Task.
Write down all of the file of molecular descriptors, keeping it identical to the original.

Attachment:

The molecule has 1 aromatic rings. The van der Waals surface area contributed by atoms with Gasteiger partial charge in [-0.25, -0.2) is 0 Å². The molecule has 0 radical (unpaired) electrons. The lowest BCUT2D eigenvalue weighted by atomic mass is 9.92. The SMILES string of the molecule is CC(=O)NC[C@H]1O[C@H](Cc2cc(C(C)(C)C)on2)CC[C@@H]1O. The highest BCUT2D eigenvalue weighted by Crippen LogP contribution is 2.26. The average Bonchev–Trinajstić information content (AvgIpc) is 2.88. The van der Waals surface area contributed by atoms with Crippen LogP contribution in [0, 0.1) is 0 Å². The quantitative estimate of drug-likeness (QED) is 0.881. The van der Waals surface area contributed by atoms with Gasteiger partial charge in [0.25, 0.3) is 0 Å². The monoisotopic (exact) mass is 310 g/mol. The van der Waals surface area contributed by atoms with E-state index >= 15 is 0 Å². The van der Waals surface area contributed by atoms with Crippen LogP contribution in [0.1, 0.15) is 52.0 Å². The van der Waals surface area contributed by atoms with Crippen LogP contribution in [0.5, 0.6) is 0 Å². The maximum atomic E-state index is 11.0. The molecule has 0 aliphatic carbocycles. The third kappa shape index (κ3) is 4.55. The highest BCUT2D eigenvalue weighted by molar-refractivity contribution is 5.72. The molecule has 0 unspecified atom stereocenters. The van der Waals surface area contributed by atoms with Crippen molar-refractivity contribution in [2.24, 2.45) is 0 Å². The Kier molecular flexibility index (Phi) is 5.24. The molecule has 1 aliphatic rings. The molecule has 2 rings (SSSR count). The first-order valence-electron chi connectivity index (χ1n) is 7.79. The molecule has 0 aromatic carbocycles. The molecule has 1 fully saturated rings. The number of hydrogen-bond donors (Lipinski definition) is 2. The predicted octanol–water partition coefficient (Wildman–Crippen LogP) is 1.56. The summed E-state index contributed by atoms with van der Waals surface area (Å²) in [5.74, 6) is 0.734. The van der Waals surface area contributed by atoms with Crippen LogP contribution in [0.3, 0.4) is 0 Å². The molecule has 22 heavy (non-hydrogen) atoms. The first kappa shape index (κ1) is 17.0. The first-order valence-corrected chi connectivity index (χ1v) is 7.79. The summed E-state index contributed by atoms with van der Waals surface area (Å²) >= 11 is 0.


The molecule has 1 aromatic rings. The van der Waals surface area contributed by atoms with Gasteiger partial charge in [-0.25, -0.2) is 0 Å². The molecule has 0 radical (unpaired) electrons. The lowest BCUT2D eigenvalue weighted by atomic mass is 9.92. The SMILES string of the molecule is CC(=O)NC[C@H]1O[C@H](Cc2cc(C(C)(C)C)on2)CC[C@@H]1O. The highest BCUT2D eigenvalue weighted by Crippen LogP contribution is 2.26. The average Bonchev–Trinajstić information content (AvgIpc) is 2.88. The van der Waals surface area contributed by atoms with Crippen LogP contribution in [0, 0.1) is 0 Å². The quantitative estimate of drug-likeness (QED) is 0.881. The van der Waals surface area contributed by atoms with Gasteiger partial charge in [0.25, 0.3) is 0 Å². The monoisotopic (exact) mass is 310 g/mol. The van der Waals surface area contributed by atoms with E-state index >= 15 is 0 Å². The van der Waals surface area contributed by atoms with Crippen LogP contribution in [0.1, 0.15) is 52.0 Å². The van der Waals surface area contributed by atoms with Crippen LogP contribution in [0.5, 0.6) is 0 Å². The maximum atomic E-state index is 11.0. The molecule has 0 aliphatic carbocycles. The third kappa shape index (κ3) is 4.55. The highest BCUT2D eigenvalue weighted by molar-refractivity contribution is 5.72. The molecule has 0 unspecified atom stereocenters. The van der Waals surface area contributed by atoms with Crippen molar-refractivity contribution in [2.24, 2.45) is 0 Å². The Kier molecular flexibility index (Phi) is 5.24. The molecule has 1 aliphatic rings. The molecule has 2 rings (SSSR count). The first-order valence-electron chi connectivity index (χ1n) is 7.79. The molecule has 0 aromatic carbocycles. The molecule has 1 fully saturated rings. The number of hydrogen-bond donors (Lipinski definition) is 2. The predicted octanol–water partition coefficient (Wildman–Crippen LogP) is 1.56. The summed E-state index contributed by atoms with van der Waals surface area (Å²) in [5.74, 6) is 0.734. The van der Waals surface area contributed by atoms with Crippen LogP contribution in [0.3, 0.4) is 0 Å². The molecule has 22 heavy (non-hydrogen) atoms. The first kappa shape index (κ1) is 17.0. The first-order valence-corrected chi connectivity index (χ1v) is 7.79. The summed E-state index contributed by atoms with van der Waals surface area (Å²) >= 11 is 0.